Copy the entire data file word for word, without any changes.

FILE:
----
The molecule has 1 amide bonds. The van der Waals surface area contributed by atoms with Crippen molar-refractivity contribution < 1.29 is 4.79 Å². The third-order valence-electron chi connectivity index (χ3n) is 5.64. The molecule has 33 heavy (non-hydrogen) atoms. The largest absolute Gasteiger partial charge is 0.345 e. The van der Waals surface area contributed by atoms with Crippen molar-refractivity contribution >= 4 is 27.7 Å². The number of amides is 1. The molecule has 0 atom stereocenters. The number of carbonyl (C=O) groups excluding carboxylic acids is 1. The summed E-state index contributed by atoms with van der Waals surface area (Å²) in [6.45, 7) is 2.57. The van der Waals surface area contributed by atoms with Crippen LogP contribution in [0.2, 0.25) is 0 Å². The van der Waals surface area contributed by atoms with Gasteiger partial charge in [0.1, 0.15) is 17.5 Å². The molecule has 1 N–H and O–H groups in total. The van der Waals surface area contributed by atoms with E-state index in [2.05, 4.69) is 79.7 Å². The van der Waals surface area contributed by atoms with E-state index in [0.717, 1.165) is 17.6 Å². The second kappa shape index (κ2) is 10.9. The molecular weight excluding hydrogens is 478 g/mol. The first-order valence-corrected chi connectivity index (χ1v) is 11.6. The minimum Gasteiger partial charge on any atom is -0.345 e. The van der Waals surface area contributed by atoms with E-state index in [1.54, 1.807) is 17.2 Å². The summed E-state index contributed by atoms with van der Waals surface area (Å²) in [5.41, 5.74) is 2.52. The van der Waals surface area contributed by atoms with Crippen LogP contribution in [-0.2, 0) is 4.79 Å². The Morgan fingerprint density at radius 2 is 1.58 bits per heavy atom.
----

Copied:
The molecule has 1 amide bonds. The van der Waals surface area contributed by atoms with Crippen molar-refractivity contribution < 1.29 is 4.79 Å². The third-order valence-electron chi connectivity index (χ3n) is 5.64. The molecule has 33 heavy (non-hydrogen) atoms. The largest absolute Gasteiger partial charge is 0.345 e. The van der Waals surface area contributed by atoms with Crippen molar-refractivity contribution >= 4 is 27.7 Å². The number of amides is 1. The molecule has 0 atom stereocenters. The number of carbonyl (C=O) groups excluding carboxylic acids is 1. The summed E-state index contributed by atoms with van der Waals surface area (Å²) in [6.45, 7) is 2.57. The van der Waals surface area contributed by atoms with Crippen LogP contribution in [0.2, 0.25) is 0 Å². The van der Waals surface area contributed by atoms with Gasteiger partial charge in [0.1, 0.15) is 17.5 Å². The molecule has 1 N–H and O–H groups in total. The van der Waals surface area contributed by atoms with E-state index in [2.05, 4.69) is 79.7 Å². The van der Waals surface area contributed by atoms with E-state index in [0.717, 1.165) is 17.6 Å². The second kappa shape index (κ2) is 10.9. The molecular weight excluding hydrogens is 478 g/mol. The first-order valence-corrected chi connectivity index (χ1v) is 11.6. The minimum Gasteiger partial charge on any atom is -0.345 e. The van der Waals surface area contributed by atoms with E-state index in [1.54, 1.807) is 17.2 Å². The summed E-state index contributed by atoms with van der Waals surface area (Å²) in [5.41, 5.74) is 2.52. The van der Waals surface area contributed by atoms with Crippen LogP contribution in [-0.2, 0) is 4.79 Å². The Morgan fingerprint density at radius 2 is 1.58 bits per heavy atom.